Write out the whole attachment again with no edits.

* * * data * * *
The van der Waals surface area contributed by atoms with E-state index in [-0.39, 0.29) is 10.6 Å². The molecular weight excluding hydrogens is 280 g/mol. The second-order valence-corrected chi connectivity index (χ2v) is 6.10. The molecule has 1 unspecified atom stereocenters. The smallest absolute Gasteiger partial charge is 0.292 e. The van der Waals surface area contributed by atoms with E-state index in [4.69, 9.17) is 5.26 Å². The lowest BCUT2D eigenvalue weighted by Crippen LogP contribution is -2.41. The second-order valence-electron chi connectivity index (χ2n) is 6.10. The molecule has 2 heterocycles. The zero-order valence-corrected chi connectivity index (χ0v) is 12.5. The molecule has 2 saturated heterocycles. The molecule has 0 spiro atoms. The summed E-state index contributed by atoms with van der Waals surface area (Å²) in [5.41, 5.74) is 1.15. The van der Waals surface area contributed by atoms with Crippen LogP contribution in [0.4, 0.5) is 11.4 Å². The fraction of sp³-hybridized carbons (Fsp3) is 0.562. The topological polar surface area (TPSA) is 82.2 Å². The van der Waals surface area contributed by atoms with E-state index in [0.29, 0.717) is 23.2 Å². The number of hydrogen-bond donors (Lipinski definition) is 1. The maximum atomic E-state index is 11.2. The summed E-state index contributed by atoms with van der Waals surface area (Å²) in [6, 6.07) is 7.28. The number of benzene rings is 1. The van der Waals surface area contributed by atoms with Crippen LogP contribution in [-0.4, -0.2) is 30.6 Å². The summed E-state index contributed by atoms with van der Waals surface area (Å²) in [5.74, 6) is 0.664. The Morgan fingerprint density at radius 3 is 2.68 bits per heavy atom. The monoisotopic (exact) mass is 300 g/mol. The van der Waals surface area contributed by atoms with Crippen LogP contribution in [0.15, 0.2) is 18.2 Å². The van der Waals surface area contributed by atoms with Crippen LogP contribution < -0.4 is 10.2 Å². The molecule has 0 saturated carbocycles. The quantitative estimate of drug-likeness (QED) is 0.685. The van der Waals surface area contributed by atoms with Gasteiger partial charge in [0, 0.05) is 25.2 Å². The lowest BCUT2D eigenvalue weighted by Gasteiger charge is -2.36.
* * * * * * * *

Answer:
The van der Waals surface area contributed by atoms with E-state index in [-0.39, 0.29) is 10.6 Å². The molecular weight excluding hydrogens is 280 g/mol. The second-order valence-corrected chi connectivity index (χ2v) is 6.10. The molecule has 1 unspecified atom stereocenters. The smallest absolute Gasteiger partial charge is 0.292 e. The van der Waals surface area contributed by atoms with E-state index in [4.69, 9.17) is 5.26 Å². The lowest BCUT2D eigenvalue weighted by Crippen LogP contribution is -2.41. The second-order valence-electron chi connectivity index (χ2n) is 6.10. The molecule has 2 heterocycles. The zero-order valence-corrected chi connectivity index (χ0v) is 12.5. The molecule has 2 saturated heterocycles. The molecule has 0 spiro atoms. The summed E-state index contributed by atoms with van der Waals surface area (Å²) in [5.41, 5.74) is 1.15. The van der Waals surface area contributed by atoms with Crippen LogP contribution in [0.4, 0.5) is 11.4 Å². The fraction of sp³-hybridized carbons (Fsp3) is 0.562. The topological polar surface area (TPSA) is 82.2 Å². The van der Waals surface area contributed by atoms with E-state index in [0.29, 0.717) is 23.2 Å². The number of hydrogen-bond donors (Lipinski definition) is 1. The maximum atomic E-state index is 11.2. The summed E-state index contributed by atoms with van der Waals surface area (Å²) in [6, 6.07) is 7.28. The number of benzene rings is 1. The van der Waals surface area contributed by atoms with Crippen LogP contribution in [-0.4, -0.2) is 30.6 Å². The summed E-state index contributed by atoms with van der Waals surface area (Å²) in [5.74, 6) is 0.664. The Morgan fingerprint density at radius 3 is 2.68 bits per heavy atom. The monoisotopic (exact) mass is 300 g/mol. The van der Waals surface area contributed by atoms with Crippen LogP contribution in [0.15, 0.2) is 18.2 Å². The van der Waals surface area contributed by atoms with Crippen LogP contribution < -0.4 is 10.2 Å². The molecule has 0 saturated carbocycles. The quantitative estimate of drug-likeness (QED) is 0.685. The van der Waals surface area contributed by atoms with Gasteiger partial charge in [0, 0.05) is 25.2 Å². The lowest BCUT2D eigenvalue weighted by Gasteiger charge is -2.36.